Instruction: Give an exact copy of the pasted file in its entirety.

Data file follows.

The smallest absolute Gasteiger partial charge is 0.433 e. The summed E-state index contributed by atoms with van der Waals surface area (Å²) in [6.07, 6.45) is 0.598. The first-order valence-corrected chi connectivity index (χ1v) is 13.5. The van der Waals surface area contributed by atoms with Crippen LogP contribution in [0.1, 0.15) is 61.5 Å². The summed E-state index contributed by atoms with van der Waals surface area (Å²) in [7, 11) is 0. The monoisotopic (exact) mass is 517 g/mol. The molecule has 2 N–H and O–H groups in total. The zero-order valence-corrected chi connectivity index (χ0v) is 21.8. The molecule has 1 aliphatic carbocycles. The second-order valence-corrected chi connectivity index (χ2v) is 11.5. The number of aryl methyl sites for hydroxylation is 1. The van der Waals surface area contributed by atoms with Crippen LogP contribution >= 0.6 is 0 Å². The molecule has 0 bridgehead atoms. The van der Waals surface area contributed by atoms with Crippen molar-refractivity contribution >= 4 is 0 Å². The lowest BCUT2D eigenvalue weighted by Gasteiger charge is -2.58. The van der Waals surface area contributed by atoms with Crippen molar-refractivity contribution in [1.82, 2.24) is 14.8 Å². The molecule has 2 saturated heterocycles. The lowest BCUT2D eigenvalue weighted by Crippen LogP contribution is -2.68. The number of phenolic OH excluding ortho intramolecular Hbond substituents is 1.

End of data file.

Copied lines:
The smallest absolute Gasteiger partial charge is 0.433 e. The summed E-state index contributed by atoms with van der Waals surface area (Å²) in [6.07, 6.45) is 0.598. The first-order valence-corrected chi connectivity index (χ1v) is 13.5. The van der Waals surface area contributed by atoms with Crippen LogP contribution in [0.1, 0.15) is 61.5 Å². The summed E-state index contributed by atoms with van der Waals surface area (Å²) in [7, 11) is 0. The monoisotopic (exact) mass is 517 g/mol. The molecule has 2 N–H and O–H groups in total. The zero-order valence-corrected chi connectivity index (χ0v) is 21.8. The molecule has 1 aliphatic carbocycles. The second-order valence-corrected chi connectivity index (χ2v) is 11.5. The number of aryl methyl sites for hydroxylation is 1. The van der Waals surface area contributed by atoms with Crippen LogP contribution >= 0.6 is 0 Å². The molecule has 0 bridgehead atoms. The van der Waals surface area contributed by atoms with Crippen molar-refractivity contribution >= 4 is 0 Å². The lowest BCUT2D eigenvalue weighted by Gasteiger charge is -2.58. The van der Waals surface area contributed by atoms with Crippen molar-refractivity contribution in [1.82, 2.24) is 14.8 Å². The molecule has 2 saturated heterocycles. The lowest BCUT2D eigenvalue weighted by Crippen LogP contribution is -2.68. The number of phenolic OH excluding ortho intramolecular Hbond substituents is 1.